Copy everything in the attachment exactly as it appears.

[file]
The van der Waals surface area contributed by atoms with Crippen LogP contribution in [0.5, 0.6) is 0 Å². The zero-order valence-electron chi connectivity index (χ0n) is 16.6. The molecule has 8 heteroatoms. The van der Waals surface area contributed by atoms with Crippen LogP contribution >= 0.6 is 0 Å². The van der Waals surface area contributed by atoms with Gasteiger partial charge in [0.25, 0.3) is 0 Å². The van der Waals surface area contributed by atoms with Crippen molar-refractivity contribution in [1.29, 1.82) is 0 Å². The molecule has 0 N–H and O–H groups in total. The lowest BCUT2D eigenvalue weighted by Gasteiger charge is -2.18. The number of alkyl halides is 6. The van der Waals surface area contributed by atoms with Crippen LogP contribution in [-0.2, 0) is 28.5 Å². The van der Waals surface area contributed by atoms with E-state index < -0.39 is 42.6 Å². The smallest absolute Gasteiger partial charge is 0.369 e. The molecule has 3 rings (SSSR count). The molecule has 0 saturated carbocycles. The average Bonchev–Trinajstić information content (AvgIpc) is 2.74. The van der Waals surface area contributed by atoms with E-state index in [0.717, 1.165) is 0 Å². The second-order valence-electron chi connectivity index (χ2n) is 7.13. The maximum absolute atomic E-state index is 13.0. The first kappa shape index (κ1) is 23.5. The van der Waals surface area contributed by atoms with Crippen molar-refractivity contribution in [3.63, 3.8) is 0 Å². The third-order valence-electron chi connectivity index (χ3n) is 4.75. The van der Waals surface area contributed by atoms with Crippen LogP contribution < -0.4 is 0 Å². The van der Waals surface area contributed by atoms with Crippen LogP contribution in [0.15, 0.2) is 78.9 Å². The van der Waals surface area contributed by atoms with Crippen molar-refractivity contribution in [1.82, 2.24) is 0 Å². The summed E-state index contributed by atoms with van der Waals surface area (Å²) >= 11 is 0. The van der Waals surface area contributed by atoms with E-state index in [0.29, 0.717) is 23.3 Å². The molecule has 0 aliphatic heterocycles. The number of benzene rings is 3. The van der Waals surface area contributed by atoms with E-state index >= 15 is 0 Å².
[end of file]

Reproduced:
The van der Waals surface area contributed by atoms with Crippen LogP contribution in [0.5, 0.6) is 0 Å². The zero-order valence-electron chi connectivity index (χ0n) is 16.6. The molecule has 8 heteroatoms. The van der Waals surface area contributed by atoms with Crippen LogP contribution >= 0.6 is 0 Å². The van der Waals surface area contributed by atoms with Gasteiger partial charge in [0.25, 0.3) is 0 Å². The van der Waals surface area contributed by atoms with Crippen molar-refractivity contribution in [1.29, 1.82) is 0 Å². The molecule has 0 N–H and O–H groups in total. The lowest BCUT2D eigenvalue weighted by Gasteiger charge is -2.18. The number of alkyl halides is 6. The van der Waals surface area contributed by atoms with Crippen LogP contribution in [-0.2, 0) is 28.5 Å². The van der Waals surface area contributed by atoms with E-state index < -0.39 is 42.6 Å². The smallest absolute Gasteiger partial charge is 0.369 e. The molecule has 3 rings (SSSR count). The molecule has 0 saturated carbocycles. The average Bonchev–Trinajstić information content (AvgIpc) is 2.74. The van der Waals surface area contributed by atoms with E-state index in [0.717, 1.165) is 0 Å². The second-order valence-electron chi connectivity index (χ2n) is 7.13. The maximum absolute atomic E-state index is 13.0. The first kappa shape index (κ1) is 23.5. The van der Waals surface area contributed by atoms with Crippen molar-refractivity contribution in [3.63, 3.8) is 0 Å². The third-order valence-electron chi connectivity index (χ3n) is 4.75. The van der Waals surface area contributed by atoms with Crippen LogP contribution < -0.4 is 0 Å². The van der Waals surface area contributed by atoms with Crippen LogP contribution in [0.15, 0.2) is 78.9 Å². The van der Waals surface area contributed by atoms with Crippen molar-refractivity contribution in [1.82, 2.24) is 0 Å². The summed E-state index contributed by atoms with van der Waals surface area (Å²) >= 11 is 0. The van der Waals surface area contributed by atoms with E-state index in [0.29, 0.717) is 23.3 Å². The molecule has 0 aliphatic heterocycles. The number of benzene rings is 3. The van der Waals surface area contributed by atoms with E-state index >= 15 is 0 Å².